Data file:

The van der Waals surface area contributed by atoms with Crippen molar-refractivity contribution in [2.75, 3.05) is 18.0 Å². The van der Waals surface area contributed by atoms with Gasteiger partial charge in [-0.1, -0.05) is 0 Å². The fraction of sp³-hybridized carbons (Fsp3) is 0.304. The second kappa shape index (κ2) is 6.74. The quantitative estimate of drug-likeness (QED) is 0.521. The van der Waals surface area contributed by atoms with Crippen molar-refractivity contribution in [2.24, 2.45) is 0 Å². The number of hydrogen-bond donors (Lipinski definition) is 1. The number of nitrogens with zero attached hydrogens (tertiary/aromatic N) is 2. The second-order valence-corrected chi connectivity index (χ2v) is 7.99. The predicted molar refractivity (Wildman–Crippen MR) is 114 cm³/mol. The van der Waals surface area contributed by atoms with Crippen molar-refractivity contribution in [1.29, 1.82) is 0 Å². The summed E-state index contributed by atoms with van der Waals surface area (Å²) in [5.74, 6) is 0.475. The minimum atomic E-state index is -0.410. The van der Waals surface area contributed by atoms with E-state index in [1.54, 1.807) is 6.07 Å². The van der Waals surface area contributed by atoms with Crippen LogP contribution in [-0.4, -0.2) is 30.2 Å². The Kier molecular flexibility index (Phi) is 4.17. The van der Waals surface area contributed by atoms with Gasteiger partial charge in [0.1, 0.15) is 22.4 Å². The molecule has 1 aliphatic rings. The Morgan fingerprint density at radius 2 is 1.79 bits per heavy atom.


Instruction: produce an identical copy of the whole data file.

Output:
The van der Waals surface area contributed by atoms with Crippen molar-refractivity contribution in [2.75, 3.05) is 18.0 Å². The van der Waals surface area contributed by atoms with Gasteiger partial charge in [-0.1, -0.05) is 0 Å². The fraction of sp³-hybridized carbons (Fsp3) is 0.304. The second kappa shape index (κ2) is 6.74. The quantitative estimate of drug-likeness (QED) is 0.521. The van der Waals surface area contributed by atoms with Crippen molar-refractivity contribution in [2.24, 2.45) is 0 Å². The number of hydrogen-bond donors (Lipinski definition) is 1. The number of nitrogens with zero attached hydrogens (tertiary/aromatic N) is 2. The second-order valence-corrected chi connectivity index (χ2v) is 7.99. The predicted molar refractivity (Wildman–Crippen MR) is 114 cm³/mol. The van der Waals surface area contributed by atoms with Crippen molar-refractivity contribution in [1.29, 1.82) is 0 Å². The summed E-state index contributed by atoms with van der Waals surface area (Å²) in [5.74, 6) is 0.475. The minimum atomic E-state index is -0.410. The van der Waals surface area contributed by atoms with E-state index in [1.54, 1.807) is 6.07 Å². The van der Waals surface area contributed by atoms with Crippen LogP contribution in [-0.4, -0.2) is 30.2 Å². The Kier molecular flexibility index (Phi) is 4.17. The van der Waals surface area contributed by atoms with Gasteiger partial charge in [0.1, 0.15) is 22.4 Å². The molecule has 1 aliphatic rings. The Morgan fingerprint density at radius 2 is 1.79 bits per heavy atom.